Speech - Inspector-General of Animal Welfare and Live Animal Exports Bill 2018 - House of Representatives - Monday, 18 June 2018

I indicate to the House that I have allocated 50 per cent of my time to the member for Richmond, who will be supporting and seconding the bill.

Community concern about the live trade sector is not new.

Parliamentary reports responding to real and alleged breaches of animal welfare standards date back at least to the early 1980s.

In recent years the drum beat has grown louder. In the 21st century, people have so much access to information. Undesirable events have never before been so easy to record and distribute. It is more difficult than ever before for those doing the wrong thing to hide breaches of animal welfare standards.

In 2011, an ABC Four Corners program screened terrible acts of animal cruelty in Indonesian abattoirs. The weight of community reaction left the then government with little choice but to suspend the live cattle trade until practices in those abattoirs could be changed and modernised.

It was an extraordinarily difficult time for producers and exporters alike. But what grew from it was the Export Supply Chain Assurance System (ESCAS), an internationally recognised animal welfare assurance guarantee.

It is doubtful the industry would ever have accepted ESCAS if it had not been for the suspension of the trade. There were those who argued the regulation and enforcement of animal welfare standards in other countries was not possible.

But ESCAS has been a great success story and a proud Labor achievement.

ESCAS has placed the live cattle trade on a sustainable footing. The sector continues to earn significant export income, create thousands of jobs along the supply chain, create price competition for cattle producers, and provide a market for those northern producers unable to grow cattle to slaughter weight.

The work of the former Labor government persuaded the live export sector of the need to build and maintain a social licence. That is, community support for the industry, its methods and behaviour.

Despite the success of ESCAS and associated efforts, by 2013 it became clear to me that more would need to be done to maintain community support and guarantee compliance with mandated animal welfare standards.

Further incidents in the trade had given weight to claims the regulator was not sufficiently independent and had become captured by the industry.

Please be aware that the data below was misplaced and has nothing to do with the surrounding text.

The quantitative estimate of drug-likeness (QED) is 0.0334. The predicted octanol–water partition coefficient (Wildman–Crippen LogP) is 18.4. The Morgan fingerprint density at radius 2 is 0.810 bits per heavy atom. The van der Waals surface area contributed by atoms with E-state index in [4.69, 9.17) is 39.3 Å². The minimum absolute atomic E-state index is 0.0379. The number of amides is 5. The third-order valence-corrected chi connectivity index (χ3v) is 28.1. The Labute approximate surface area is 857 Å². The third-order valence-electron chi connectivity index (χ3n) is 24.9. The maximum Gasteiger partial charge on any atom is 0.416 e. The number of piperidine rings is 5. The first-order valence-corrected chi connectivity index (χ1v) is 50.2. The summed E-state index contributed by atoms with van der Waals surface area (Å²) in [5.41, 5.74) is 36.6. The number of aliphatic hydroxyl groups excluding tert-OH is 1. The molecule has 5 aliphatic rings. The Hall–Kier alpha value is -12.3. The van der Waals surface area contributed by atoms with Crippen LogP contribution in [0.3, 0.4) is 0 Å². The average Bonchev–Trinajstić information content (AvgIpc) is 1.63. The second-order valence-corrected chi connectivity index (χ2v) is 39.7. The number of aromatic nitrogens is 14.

That's why in July 2013, a Labor government announced the appointment of an independent Inspector-General of Animal Welfare and Live Animal Exports. As minister at the time, I made an interim appointment pending enabling legislation.

Sadly, an election soon followed and the new Coalition government chose to let the position lapse. It was a most regrettable decision and one driven entirely by political opportunism.

There can be no doubt the decision to abolish the inspector-general has cost the live export industry dearly. It sent a clear message to the industry that the new government would be more tolerant of animal abuse. That it saw no need for a further strengthening of the regulatory system.

The situation was exacerbated by the antics of then Minister Joyce, who encouraged and nurtured the wrong culture within both the industry and the regulator. A culture which in turn promoted a cavalier approach to animal welfare matters.

If the independent oversight of the regulator had continued, we may never have heard of the Awassi Express, and the live sheep sector may have had a future.

In introducing this private member's bill, I make an appeal to all members to back the re-establishment of an independent statutory officer to watch over the regulation of the live export sector.

His or her role will be to ensure correct animal welfare standards are maintained and when there is an alleged breach, the regulator fully and properly investigates the matter, comes to right conclusions and imposes appropriate sanctions.

There can be no argument against the re-establishment of the Inspector-General for Animal Welfare and Live Animal Exports.

Arguments it will result in more red tape for farmers are just silly and mischievous.

The inspector-general will have no reason to interact with producers in the red meat sector.

This proposition now enjoys, it's worth noting, the support of the live export industry. It now just needs the support of this Parliament. A sustainably profitable agriculture sector needs a strong and sustainable animal welfare assurance system, and I commend the bill to the House.


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